The U.S. and the E.U. have been struggling for years over data flow of E.U. residents to the United States.
Curiously, their big complaint is that the NSA is a spy agency and they intercept communications. The way the E.U. constructed GDPR, their intelligence agencies are exempt from complying with the law – but ours are not.
This has caused some challenges in crafting an agreement that the E.U. courts find acceptable.
Agreement after agreement has gone down in flames. Safe Harbor. Privacy Shield. Now companies have resorted to Standard Contract Clauses, which are problematic at best.
But the E.U. and the U.S. keep plugging away at a new agreement.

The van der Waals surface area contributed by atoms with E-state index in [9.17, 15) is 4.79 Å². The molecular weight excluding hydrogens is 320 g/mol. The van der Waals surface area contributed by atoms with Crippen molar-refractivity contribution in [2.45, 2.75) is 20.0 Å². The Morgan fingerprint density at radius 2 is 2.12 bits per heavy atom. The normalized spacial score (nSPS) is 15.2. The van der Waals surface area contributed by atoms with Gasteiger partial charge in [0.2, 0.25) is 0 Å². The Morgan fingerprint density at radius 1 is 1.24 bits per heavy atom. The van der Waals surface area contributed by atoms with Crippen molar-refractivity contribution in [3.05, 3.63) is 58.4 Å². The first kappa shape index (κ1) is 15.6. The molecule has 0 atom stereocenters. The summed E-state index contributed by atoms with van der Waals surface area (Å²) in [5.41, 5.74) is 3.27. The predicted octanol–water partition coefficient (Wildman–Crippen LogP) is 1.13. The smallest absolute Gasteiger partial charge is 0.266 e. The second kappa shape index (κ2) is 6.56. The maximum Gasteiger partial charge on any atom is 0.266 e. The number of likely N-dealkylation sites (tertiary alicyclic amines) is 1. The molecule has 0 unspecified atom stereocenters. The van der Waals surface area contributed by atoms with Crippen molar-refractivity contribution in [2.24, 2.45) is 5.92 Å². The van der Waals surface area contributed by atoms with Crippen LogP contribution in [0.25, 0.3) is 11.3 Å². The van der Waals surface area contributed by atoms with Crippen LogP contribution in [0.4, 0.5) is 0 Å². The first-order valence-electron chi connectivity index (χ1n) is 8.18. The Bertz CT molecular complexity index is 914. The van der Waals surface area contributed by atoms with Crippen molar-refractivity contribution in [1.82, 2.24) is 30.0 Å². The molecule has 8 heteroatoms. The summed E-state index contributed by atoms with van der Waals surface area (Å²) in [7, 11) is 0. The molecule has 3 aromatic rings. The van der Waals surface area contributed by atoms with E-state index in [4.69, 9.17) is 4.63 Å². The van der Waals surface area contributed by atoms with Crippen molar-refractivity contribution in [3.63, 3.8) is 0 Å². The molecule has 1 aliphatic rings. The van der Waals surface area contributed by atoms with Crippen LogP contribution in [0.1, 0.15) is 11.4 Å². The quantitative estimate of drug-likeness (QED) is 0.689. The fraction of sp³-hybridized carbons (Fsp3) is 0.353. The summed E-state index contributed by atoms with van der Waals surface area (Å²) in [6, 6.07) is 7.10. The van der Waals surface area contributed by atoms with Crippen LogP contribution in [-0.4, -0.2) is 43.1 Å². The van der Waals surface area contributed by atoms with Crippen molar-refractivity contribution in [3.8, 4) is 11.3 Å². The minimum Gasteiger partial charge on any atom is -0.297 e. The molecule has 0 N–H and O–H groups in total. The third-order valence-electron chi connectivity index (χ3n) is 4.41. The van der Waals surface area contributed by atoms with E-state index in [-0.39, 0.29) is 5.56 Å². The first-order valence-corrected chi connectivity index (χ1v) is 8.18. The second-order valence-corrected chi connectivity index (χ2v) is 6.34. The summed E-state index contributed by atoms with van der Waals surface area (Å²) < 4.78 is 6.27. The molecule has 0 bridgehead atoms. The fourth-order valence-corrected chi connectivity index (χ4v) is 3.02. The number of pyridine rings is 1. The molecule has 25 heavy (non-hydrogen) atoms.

In four years, the Trump administration did nothing the resolve the problem. In part, I suspect, it is because big tech arguably has the most to gain. But as a result of that, tens of thousands of small companies wound up as collateral damage.
In light of the renewed cooperation as a result of Russia’s invasion of Ukraine, the U.S. Chamber of Commerce is optimistic that an agreement will be reached soon, hopefully by the summer.
In addition to drawing a fine line between what the E.U. High Court wants and what the U.S. Constitution requires, negotiators also have to deal with E.U. standards on tech like for A.I. and data governance. These are much more restrictive than what the U.S. allows, which is pretty much the Wild West.
Still, there is reason for hope – stay tuned. Credit: Law 360